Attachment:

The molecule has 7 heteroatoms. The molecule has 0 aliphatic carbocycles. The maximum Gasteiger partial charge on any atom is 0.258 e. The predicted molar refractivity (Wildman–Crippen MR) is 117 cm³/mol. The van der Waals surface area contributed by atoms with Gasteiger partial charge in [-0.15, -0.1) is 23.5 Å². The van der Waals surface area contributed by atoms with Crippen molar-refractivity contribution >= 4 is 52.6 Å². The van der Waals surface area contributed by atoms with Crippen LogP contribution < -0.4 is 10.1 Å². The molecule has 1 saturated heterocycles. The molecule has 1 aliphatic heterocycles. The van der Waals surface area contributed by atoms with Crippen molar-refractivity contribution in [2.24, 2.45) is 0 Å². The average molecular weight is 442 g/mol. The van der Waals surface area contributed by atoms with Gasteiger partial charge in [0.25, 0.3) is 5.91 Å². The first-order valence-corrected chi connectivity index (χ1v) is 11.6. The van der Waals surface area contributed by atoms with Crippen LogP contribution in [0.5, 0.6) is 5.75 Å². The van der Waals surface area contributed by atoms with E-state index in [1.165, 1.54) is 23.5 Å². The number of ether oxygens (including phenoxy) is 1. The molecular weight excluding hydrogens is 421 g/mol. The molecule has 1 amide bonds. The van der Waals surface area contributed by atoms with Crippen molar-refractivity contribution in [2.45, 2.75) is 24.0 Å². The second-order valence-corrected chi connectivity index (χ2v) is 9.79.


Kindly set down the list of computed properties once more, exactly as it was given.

The molecule has 7 heteroatoms. The molecule has 0 aliphatic carbocycles. The maximum Gasteiger partial charge on any atom is 0.258 e. The predicted molar refractivity (Wildman–Crippen MR) is 117 cm³/mol. The van der Waals surface area contributed by atoms with Gasteiger partial charge in [-0.15, -0.1) is 23.5 Å². The van der Waals surface area contributed by atoms with Crippen molar-refractivity contribution >= 4 is 52.6 Å². The van der Waals surface area contributed by atoms with Crippen LogP contribution < -0.4 is 10.1 Å². The molecule has 1 saturated heterocycles. The molecule has 1 aliphatic heterocycles. The van der Waals surface area contributed by atoms with Crippen molar-refractivity contribution in [2.24, 2.45) is 0 Å². The average molecular weight is 442 g/mol. The van der Waals surface area contributed by atoms with Gasteiger partial charge in [0.25, 0.3) is 5.91 Å². The first-order valence-corrected chi connectivity index (χ1v) is 11.6. The van der Waals surface area contributed by atoms with Crippen LogP contribution in [0.5, 0.6) is 5.75 Å². The van der Waals surface area contributed by atoms with E-state index in [1.165, 1.54) is 23.5 Å². The number of ether oxygens (including phenoxy) is 1. The molecular weight excluding hydrogens is 421 g/mol. The molecule has 1 amide bonds. The van der Waals surface area contributed by atoms with Crippen molar-refractivity contribution in [2.45, 2.75) is 24.0 Å². The second-order valence-corrected chi connectivity index (χ2v) is 9.79.